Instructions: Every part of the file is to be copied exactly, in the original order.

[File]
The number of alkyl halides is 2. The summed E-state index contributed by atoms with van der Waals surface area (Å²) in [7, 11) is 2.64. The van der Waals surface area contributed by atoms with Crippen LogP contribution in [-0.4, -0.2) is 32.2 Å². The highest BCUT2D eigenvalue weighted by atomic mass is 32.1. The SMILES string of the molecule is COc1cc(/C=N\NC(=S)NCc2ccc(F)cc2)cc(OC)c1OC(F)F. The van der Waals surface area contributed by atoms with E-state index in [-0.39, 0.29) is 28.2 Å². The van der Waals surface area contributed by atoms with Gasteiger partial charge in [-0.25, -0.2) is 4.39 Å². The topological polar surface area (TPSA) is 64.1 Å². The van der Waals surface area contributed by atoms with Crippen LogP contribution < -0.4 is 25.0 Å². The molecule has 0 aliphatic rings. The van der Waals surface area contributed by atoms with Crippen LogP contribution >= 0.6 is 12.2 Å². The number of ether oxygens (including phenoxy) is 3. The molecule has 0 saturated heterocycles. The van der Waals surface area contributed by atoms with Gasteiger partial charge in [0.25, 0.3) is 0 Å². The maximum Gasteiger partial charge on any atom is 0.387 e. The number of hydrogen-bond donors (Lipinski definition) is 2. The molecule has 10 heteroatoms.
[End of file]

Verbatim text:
The number of alkyl halides is 2. The summed E-state index contributed by atoms with van der Waals surface area (Å²) in [7, 11) is 2.64. The van der Waals surface area contributed by atoms with Crippen LogP contribution in [-0.4, -0.2) is 32.2 Å². The highest BCUT2D eigenvalue weighted by atomic mass is 32.1. The SMILES string of the molecule is COc1cc(/C=N\NC(=S)NCc2ccc(F)cc2)cc(OC)c1OC(F)F. The van der Waals surface area contributed by atoms with E-state index in [-0.39, 0.29) is 28.2 Å². The van der Waals surface area contributed by atoms with Gasteiger partial charge in [-0.25, -0.2) is 4.39 Å². The topological polar surface area (TPSA) is 64.1 Å². The van der Waals surface area contributed by atoms with Crippen LogP contribution < -0.4 is 25.0 Å². The molecule has 0 aliphatic rings. The van der Waals surface area contributed by atoms with Crippen LogP contribution >= 0.6 is 12.2 Å². The number of ether oxygens (including phenoxy) is 3. The molecule has 0 saturated heterocycles. The van der Waals surface area contributed by atoms with Gasteiger partial charge in [0.25, 0.3) is 0 Å². The maximum Gasteiger partial charge on any atom is 0.387 e. The number of hydrogen-bond donors (Lipinski definition) is 2. The molecule has 10 heteroatoms.